• FIG. 7 is a flow diagram of one embodiment of a method 700 for providing performance sampling information to a monitoring application. The method 700 may be performed by processing logic that may comprise hardware (e.g., circuitry, dedicated logic, programmable logic, microcode, etc.), software (e.g., instructions run on a processing device to perform hardware simulation), or a combination thereof. In one embodiment, the method 700 is performed by a kernel (e.g., kernel PCE subsystem 106 of FIG. 1A).
  • Referring to FIG. 7, method 700 begins with receiving a sampling request of a monitoring application, where the sampling request specifies a sampling time period (block 702). At block 704, processing logic sets up a sampling register in the PMU using a requested sampling period. At block 706, processing logic activates an interrupt flag in the PMU to raise a special interrupt linked to an interrupt handler in the PCE subsystem. Processing logic then allocates a buffer, associates an FR with the buffer, and returns the FD to the monitoring application.
  • At block 708, processing logic determines whether an interrupt has occurred. If not, processing logic waits for the interrupt. Is so, processing logic reads the current state of the application, including an instruction pointer (IP) value (block 710). At block 712, processing logic stores resulting sampling information to the buffer associated with the FD. At block 714, processing logic wakes up task(s) on the FD that is(are) waiting for sampling information. At block 716, processing logic determines whether the closed FD request has been received. If not, processing logic returns to block 708. If so, processing logic clears the sampling register, deactivates the interrupt flag and clears the buffer.
  • An example of a sampling result is provided as follows:
  • PerfTop: 227 irqs/sec kernel: 64.8% [1000 Hz cycles], (all, 16
    CPUs)
    samples pcnt function DSO
    48.00 10.6% clear_page_c [kernel.kallsyms]
    27.00 5.9% _int_malloc /lib64/libc-2.10.90.so
    13.00 2.9% page_fault [kernel.kallsyms]
    13.00 2.9% get_page_from_freelist [kernel.kallsyms]
    11.00 2.4% copy_user_generic_string [kernel.kallsyms]
    11.00 2.4% kallsyms_expand_symbol [kernel.kallsyms]
    10.00 2.2% _GI_memset /lib64/libc-2.10.90.so
    10.00 2.2% _int_free /lib64/libc-2.10.90.so
    9.00 2.0% calloc /lib64/libc-2.10.90.so
    8.00 1.8% malloc_consolidate /lib64/libc-2.10.90.so
    8.00 1.8% _spin_lock [kernel.kallsyms]
    7.00 1.5% _strncmp_sse42 /lib64/libc-2.10.90.so
    7.00 1.5% _strlen_sse42 /lib64/libc-2.10.90.so
    6.00 1.3% prep_new_page [kernel.kallsyms]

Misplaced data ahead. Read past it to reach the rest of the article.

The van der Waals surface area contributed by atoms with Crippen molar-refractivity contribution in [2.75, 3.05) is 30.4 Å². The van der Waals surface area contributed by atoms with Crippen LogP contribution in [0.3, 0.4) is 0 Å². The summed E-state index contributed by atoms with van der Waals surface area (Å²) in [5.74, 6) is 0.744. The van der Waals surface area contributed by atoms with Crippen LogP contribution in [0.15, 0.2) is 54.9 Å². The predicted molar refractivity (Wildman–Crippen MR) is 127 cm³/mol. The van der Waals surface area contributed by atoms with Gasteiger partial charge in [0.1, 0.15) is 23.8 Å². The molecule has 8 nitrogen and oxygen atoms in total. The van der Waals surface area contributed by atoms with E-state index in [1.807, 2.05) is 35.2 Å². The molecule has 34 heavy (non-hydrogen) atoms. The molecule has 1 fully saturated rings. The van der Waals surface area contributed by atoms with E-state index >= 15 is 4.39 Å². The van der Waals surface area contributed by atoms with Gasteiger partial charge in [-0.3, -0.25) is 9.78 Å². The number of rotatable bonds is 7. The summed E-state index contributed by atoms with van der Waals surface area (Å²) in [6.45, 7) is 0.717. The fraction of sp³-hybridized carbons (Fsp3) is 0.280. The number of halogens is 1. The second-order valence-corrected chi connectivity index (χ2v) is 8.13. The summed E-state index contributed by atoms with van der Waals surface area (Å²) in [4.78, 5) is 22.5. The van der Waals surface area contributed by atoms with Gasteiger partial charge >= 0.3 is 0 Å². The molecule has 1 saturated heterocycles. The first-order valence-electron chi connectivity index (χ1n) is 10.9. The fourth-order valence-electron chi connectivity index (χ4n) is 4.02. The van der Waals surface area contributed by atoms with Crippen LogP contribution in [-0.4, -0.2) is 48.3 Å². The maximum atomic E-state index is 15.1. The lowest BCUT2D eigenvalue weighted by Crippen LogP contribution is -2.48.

6.00 1.3% _GI_libc_malloc /lib64/libc-2.10.90.so
    6.00 1.3% hex2u64 /bin/perf
    5.00 1.1% _spin_lock_irqsave [kernel.kallsyms]
    5.00 1.1% do_anonymous_page [kernel.kallsyms]
    5.00 1.1% rb_next /bin/perf
  • In the above example, “cycles” were sampled with the result of 227 samples per seconds. The line “13.00 2.9% get_page_from_freelist [kernel.kallsyms] ” shows that 13 samples (interrupts) were happening while the kernel was executing the get_page_from_freelist( ) function. High-overhead functions are shown at the top of this histogram, indicating the “hot spots” of execution.
  • FIG. 8 is a flow diagram of one embodiment of a method 800 for imitating an unlimited number of hardware counters. The method 800 may be performed by processing logic that may comprise hardware (e.g., circuitry, dedicated logic, programmable logic, microcode, etc.), software (e.g., instructions run on a processing device to perform hardware simulation), or a combination thereof. In one embodiment, the method 800 is performed by a kernel (e.g., kernel PCE subsystem 106 of FIG. 1A).
  • Referring to FIG. 8, method 800 begins with determining that the number of hardware counters is less than the number of events requested by the monitoring application (block 802). At block 804, processing logic sets a counter scheduler to trigger timer interrupts at predefined time intervals. At block 806, processing logic creates a data structure including a data field for each requested event. At block 808, processing logic associates a data field of each requested event with an FD. At block 810, processing logic activates existing hardware counters for part of the requested events.
  • At block 812, processing logic determines whether an interrupt has occurred. If not, processing logic waits for the interrupt. Is so, processing logic saves the value of the hardware counters to corresponding data fields (block 814). At block 816, processing logic deactivates the hardware counters. At block 818, processing logic activates hardware counters for the remaining requested events. At block 820, processing logic determines whether a close FD request has been received. If not, processing logic returns to block 812. If so, processing logic saves the value of the hardware counters to corresponding data fields, deactivates the counter scheduler and deactivates the hardware counters.